Take Control of iCloud
Author: Joe Kissell
Publisher : TidBITS Publishing, Inc.
175 pages, ebook format
If you’re in a hurry, here’s the one sentence review of Take Control of iCloud: if you have any confusion or questions about iCloud, buy this book.
For those of you with a few extra minutes, here’s why you should buy Take Control of iCloud.
I’m a big fan of Take Control books; in fact, this is my 10th Take Control book review. The writers thoroughly investigate a single topic, and present their findings to the reader in an easy-to-understand yet comprehensive manner. Take Control of iCloud is no exception.
As we use our computers, iPads, and iPhones everyday, we may not realize or think about that we’re also using iCloud: for example, syncing iMessages, notes, apps, photos, and calendars, or sending content to Apple TV. Author Joe Kissell discusses the major changes in iCloud, including Family Sharing and iCloud Drive, along with explaining exactly what iCloud is and why you should use it.
Kissell gives step by step instructions on how to set up iCloud on Mac, iDevices, and Windows, and answers the questions readers have been asking since the inception of iCloud: What if I have multiple Apples IDs? What if I share my Apple ID? Should I buy more iCloud storage? How does Family Sharing work? What if I have more than one iCloud account?
Spoiler: Did you know you can have more than one iCloud account? Additional iCloud accounts created after the first one are considered secondary, and don’t have all the features of the primary iCloud account.
I strongly encourage everyone read the chapter Manage Your Photos, maybe even twice, if you feel photos in the cloud is the least bit perplexing. Yes, Apple is changing the whole photos paradigm with the soon to be released iCloud Photo Library for Mac, but not everyone will be embracing it, let alone understanding it. The information Kissell shares in this chapter will clarify a lot of confusion or misconception people have. Readers will learn how to manage My Photo Stream on all their devices, plus become familiar with the new iCloud Photo Library.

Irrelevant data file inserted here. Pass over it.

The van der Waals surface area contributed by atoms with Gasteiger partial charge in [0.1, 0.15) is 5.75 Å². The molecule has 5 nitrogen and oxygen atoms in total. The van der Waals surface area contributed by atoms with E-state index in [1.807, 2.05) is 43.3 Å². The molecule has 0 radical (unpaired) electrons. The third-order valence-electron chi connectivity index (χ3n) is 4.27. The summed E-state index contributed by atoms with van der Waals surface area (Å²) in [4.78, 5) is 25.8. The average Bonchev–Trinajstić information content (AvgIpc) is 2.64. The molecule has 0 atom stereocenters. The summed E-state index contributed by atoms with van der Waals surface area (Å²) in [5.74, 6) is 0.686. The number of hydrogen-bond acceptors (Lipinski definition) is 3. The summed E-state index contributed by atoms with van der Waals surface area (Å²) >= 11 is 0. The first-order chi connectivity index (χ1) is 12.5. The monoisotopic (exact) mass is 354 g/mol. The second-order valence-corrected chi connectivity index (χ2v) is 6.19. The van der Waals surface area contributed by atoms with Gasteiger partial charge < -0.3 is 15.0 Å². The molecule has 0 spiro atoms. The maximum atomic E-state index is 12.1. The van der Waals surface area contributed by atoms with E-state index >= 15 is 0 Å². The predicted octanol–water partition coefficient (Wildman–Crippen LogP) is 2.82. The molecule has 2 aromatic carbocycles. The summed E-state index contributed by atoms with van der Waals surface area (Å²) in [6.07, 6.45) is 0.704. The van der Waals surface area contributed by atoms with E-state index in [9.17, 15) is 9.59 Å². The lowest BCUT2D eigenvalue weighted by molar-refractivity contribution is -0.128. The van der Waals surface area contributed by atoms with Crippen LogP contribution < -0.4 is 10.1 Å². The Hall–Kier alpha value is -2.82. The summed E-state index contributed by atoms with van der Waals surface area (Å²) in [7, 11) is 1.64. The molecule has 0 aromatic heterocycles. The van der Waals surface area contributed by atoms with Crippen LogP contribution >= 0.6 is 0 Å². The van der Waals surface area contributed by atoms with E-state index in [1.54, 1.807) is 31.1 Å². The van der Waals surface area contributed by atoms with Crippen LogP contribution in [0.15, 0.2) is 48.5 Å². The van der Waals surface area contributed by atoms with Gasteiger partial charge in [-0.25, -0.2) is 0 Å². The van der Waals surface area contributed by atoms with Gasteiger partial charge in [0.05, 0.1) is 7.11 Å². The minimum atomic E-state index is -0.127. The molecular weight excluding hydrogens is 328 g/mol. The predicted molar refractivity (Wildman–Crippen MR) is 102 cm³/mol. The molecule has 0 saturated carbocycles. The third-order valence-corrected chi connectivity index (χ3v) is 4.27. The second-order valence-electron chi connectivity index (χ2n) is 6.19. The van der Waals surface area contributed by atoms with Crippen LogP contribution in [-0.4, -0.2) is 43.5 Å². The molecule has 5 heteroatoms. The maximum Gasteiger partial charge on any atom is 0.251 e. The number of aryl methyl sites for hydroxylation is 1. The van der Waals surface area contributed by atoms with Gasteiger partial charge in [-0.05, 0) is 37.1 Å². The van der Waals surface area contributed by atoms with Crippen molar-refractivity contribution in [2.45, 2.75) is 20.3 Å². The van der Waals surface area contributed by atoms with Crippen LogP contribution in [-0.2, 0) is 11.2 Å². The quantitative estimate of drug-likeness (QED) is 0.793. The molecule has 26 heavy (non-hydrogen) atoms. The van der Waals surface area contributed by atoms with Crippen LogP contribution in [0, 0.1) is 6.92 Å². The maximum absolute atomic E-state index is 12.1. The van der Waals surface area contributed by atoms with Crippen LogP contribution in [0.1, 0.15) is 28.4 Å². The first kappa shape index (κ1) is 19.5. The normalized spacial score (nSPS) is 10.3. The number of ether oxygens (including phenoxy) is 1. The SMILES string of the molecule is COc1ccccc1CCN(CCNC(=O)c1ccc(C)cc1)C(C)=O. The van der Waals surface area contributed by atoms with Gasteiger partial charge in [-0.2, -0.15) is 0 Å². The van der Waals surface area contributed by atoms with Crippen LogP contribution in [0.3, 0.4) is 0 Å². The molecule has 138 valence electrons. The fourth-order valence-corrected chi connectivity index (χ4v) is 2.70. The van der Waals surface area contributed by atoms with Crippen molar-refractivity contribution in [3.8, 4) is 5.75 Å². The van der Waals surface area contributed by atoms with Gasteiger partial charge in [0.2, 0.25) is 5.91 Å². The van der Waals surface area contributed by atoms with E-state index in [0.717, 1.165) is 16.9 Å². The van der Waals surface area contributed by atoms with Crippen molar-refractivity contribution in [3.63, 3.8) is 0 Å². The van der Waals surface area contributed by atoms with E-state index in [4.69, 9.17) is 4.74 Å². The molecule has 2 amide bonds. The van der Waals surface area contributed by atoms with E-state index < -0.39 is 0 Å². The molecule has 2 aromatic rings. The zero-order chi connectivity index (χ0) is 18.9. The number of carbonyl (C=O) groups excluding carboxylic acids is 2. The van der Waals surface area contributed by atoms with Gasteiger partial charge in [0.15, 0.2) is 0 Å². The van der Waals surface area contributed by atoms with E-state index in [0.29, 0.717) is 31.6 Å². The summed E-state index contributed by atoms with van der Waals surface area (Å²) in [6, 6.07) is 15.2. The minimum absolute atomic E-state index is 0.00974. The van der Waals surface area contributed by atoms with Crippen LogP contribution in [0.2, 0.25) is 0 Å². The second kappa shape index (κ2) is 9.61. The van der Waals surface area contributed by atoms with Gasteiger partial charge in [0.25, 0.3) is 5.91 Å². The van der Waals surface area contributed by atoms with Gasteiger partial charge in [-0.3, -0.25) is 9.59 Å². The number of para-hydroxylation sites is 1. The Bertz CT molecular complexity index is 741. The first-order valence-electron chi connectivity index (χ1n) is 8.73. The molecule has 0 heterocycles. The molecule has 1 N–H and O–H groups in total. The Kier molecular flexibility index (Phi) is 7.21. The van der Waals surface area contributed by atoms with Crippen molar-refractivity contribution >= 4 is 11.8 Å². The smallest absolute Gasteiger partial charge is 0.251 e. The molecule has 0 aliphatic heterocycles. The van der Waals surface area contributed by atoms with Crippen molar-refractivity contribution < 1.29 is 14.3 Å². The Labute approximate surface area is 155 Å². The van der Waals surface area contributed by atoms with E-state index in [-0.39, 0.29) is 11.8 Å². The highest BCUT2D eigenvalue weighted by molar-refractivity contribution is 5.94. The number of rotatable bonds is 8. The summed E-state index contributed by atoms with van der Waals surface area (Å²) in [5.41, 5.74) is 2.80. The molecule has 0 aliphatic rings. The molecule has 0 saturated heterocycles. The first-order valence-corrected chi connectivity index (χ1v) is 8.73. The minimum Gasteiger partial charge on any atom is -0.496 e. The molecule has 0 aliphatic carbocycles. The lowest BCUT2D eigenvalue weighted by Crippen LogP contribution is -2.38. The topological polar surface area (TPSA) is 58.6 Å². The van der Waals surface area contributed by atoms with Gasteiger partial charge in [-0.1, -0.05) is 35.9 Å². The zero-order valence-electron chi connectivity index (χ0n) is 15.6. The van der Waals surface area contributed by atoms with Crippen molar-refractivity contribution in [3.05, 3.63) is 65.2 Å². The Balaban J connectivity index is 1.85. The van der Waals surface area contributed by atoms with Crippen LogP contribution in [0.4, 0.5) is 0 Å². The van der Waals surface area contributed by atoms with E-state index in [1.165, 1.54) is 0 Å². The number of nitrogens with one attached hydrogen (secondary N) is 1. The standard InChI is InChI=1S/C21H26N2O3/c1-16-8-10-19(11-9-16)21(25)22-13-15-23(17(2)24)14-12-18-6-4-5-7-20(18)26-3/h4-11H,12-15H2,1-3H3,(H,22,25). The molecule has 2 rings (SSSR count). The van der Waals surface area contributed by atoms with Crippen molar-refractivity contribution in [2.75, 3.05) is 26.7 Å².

Take Control of iCloud doesn’t limit itself to just photos and iCloud set up. Kissell covers all aspects of iCloud, including iCloud Keychain, Back to My Mac, Apple TV, Security and Privacy, Mail, Contacts, and Calendars, Media, Find My Devices, and Back Up/Restore iCloud data. Screenshots and highlighted boxes with notes or tips help further explain the points Kissell makes in each chapter.
You don’t have to read Take Control of iCloud in chapter order; you can jump around or skip sections if you like. However, I suggest reading, or at least skimming, the entire book, because, as the saying goes, you don’t know what you don’t know.
As with all Take Control books, references to other parts of the book are hyperlinked so readers can click and easily get to that section.
Technology changes in a blink of an eye, and it can be difficult to find the information you seek without visiting hundreds of web sites, which may only answer part of the question you have. I highly recommend reading Take Control of iCloud. It’s a small investment that will have you feeling much more comfortable using iCloud.
MyMac.com Review Rating: 9 out of 10.